A Sign of Life!

Here I am, playing football with Baba. Is Maa there? No. We are in the park. No. It’s a field. No. It’s my school’s annual sports meet. Where are my friends? I can see them in the classroom. Which class is this? Fifth? Sixth? Seventh? I am sitting on the backbench; we are laughing about something. But I fall quiet when the teacher looks at me. I can’t feel the chill that runs down my spine. I know her. I don’t remember her name or nickname. I am back again in the park. The field. The ground. Baba is smiling, mildly, as he pushes the ball towards me. His lips are closed. I can’t feel the ball touching my feet. It’s just an object bouncing off me. The ball is gone now. The ground is breaking. The cracks are getting wider. I am falling. Baba? He is not here anymore. I am alone. No. I see people. Or are they ants? Things are falling around me. The ground is shattered. I am running towards the window. It’s like that game. You have to step on the right stones to cross the water. I forget the name. I am running, stepping, jumping. But gravity overpowers me. Physics wins. Physics? It was a subject in school. I don’t remember if I liked it. Did I hate it? What is hate? What is like?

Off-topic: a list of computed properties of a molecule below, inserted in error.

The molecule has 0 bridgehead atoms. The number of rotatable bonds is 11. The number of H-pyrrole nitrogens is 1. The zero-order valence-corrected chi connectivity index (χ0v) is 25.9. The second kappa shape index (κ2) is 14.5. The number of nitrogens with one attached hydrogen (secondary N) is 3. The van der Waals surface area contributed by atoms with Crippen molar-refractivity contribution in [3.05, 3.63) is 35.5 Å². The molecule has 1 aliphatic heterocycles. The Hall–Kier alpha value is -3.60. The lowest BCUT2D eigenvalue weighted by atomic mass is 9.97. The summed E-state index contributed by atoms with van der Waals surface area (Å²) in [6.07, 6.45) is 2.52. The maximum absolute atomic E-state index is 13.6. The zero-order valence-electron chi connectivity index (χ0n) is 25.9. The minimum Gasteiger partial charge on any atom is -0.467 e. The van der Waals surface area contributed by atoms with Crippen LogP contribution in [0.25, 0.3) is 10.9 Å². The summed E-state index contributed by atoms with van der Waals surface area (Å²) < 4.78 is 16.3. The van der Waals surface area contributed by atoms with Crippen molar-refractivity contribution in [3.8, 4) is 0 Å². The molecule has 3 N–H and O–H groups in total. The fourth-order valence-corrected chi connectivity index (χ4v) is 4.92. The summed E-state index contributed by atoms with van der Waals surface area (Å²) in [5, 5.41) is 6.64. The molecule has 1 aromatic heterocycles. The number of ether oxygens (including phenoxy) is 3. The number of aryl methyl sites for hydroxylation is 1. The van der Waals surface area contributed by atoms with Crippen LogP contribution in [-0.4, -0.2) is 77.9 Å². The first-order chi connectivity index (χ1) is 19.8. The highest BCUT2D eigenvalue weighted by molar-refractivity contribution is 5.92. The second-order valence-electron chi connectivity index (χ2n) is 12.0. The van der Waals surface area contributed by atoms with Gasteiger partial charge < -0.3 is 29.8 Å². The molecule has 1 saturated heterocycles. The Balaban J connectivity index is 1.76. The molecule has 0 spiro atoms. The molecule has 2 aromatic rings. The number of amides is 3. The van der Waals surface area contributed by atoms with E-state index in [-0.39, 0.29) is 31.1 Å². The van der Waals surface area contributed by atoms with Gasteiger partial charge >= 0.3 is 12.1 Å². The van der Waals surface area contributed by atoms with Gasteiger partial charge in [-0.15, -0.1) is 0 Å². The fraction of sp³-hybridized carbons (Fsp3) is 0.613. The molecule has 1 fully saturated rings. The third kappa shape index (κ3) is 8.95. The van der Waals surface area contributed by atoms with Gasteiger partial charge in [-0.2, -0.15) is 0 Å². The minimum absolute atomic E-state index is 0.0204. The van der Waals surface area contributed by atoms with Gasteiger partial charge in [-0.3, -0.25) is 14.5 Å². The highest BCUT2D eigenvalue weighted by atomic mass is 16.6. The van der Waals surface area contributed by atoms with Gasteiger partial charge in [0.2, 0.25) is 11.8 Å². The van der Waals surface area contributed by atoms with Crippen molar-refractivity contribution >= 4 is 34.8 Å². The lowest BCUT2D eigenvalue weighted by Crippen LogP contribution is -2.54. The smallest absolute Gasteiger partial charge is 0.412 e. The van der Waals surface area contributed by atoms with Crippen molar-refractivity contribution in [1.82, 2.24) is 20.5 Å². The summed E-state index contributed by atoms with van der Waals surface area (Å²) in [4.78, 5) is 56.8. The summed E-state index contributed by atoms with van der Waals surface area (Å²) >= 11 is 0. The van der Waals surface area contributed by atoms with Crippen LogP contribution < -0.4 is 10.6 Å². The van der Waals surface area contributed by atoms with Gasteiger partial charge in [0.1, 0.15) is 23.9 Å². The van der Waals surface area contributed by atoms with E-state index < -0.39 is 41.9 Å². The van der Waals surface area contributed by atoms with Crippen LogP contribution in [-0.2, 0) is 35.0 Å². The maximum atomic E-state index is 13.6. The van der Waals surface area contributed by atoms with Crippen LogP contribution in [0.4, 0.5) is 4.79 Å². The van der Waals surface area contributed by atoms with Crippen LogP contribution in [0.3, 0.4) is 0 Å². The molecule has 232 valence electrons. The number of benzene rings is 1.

Here I am, running, again. The ground is not breaking. There are walls with posters. Political parties. Movies. Advertisements. They are a blur. A mix of orange, green, white, red. I am laughing. No. Smiling. My teeth are out. I am bathed in sweat. I don’t feel hot. I can see others, people walking, selling, talking. I can’t hear voices. I can’t hear noise. The silence doesn’t scare me. Scare? What is that? Bits and pieces appear from nowhere. Maa is talking now. We are in the living room. No. My room. No. This is not our house. We are in a village. I can see a pond. There are trees, lots of them. And ducks, cows, cats. I know the walls are not made from bricks. It’s brown. It’s mud. There is a smell. Smell? I don’t know what it is. I can’t smell. It is dark now. But I can see a lamp. There is kerosene in it. I can’t smell it. Shadows appear on the walls. Humans, insects, leaves. There is a breeze. The trees dance. Now we are outside. There is light. I am batting. I am bowling. Batting? Bowling? Is it a game? People are running, laughing, fighting. They know me. I can’t remember their names or faces. It’s a blur.